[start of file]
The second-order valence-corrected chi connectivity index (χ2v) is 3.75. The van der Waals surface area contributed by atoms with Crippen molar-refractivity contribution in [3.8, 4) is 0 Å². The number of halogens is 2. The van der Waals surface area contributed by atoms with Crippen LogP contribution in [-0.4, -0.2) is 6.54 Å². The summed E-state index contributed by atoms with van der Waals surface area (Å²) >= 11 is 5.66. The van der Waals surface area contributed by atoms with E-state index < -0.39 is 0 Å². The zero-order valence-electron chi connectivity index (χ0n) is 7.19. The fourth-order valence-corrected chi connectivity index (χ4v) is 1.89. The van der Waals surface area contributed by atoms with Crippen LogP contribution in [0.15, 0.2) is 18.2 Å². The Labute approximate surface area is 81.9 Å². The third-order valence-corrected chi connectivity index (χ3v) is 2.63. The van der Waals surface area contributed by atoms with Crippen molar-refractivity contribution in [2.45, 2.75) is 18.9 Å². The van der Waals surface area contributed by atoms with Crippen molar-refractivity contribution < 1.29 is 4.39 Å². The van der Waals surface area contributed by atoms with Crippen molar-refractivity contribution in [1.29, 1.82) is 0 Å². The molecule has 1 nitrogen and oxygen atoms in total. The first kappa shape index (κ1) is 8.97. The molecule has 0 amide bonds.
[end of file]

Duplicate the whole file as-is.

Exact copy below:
The second-order valence-corrected chi connectivity index (χ2v) is 3.75. The van der Waals surface area contributed by atoms with Crippen molar-refractivity contribution in [3.8, 4) is 0 Å². The number of halogens is 2. The van der Waals surface area contributed by atoms with Crippen LogP contribution in [-0.4, -0.2) is 6.54 Å². The summed E-state index contributed by atoms with van der Waals surface area (Å²) >= 11 is 5.66. The van der Waals surface area contributed by atoms with E-state index < -0.39 is 0 Å². The zero-order valence-electron chi connectivity index (χ0n) is 7.19. The fourth-order valence-corrected chi connectivity index (χ4v) is 1.89. The van der Waals surface area contributed by atoms with Crippen LogP contribution in [0.15, 0.2) is 18.2 Å². The Labute approximate surface area is 81.9 Å². The third-order valence-corrected chi connectivity index (χ3v) is 2.63. The van der Waals surface area contributed by atoms with Crippen molar-refractivity contribution in [2.45, 2.75) is 18.9 Å². The van der Waals surface area contributed by atoms with Crippen molar-refractivity contribution < 1.29 is 4.39 Å². The van der Waals surface area contributed by atoms with Crippen molar-refractivity contribution in [1.29, 1.82) is 0 Å². The molecule has 1 nitrogen and oxygen atoms in total. The first kappa shape index (κ1) is 8.97. The molecule has 0 amide bonds.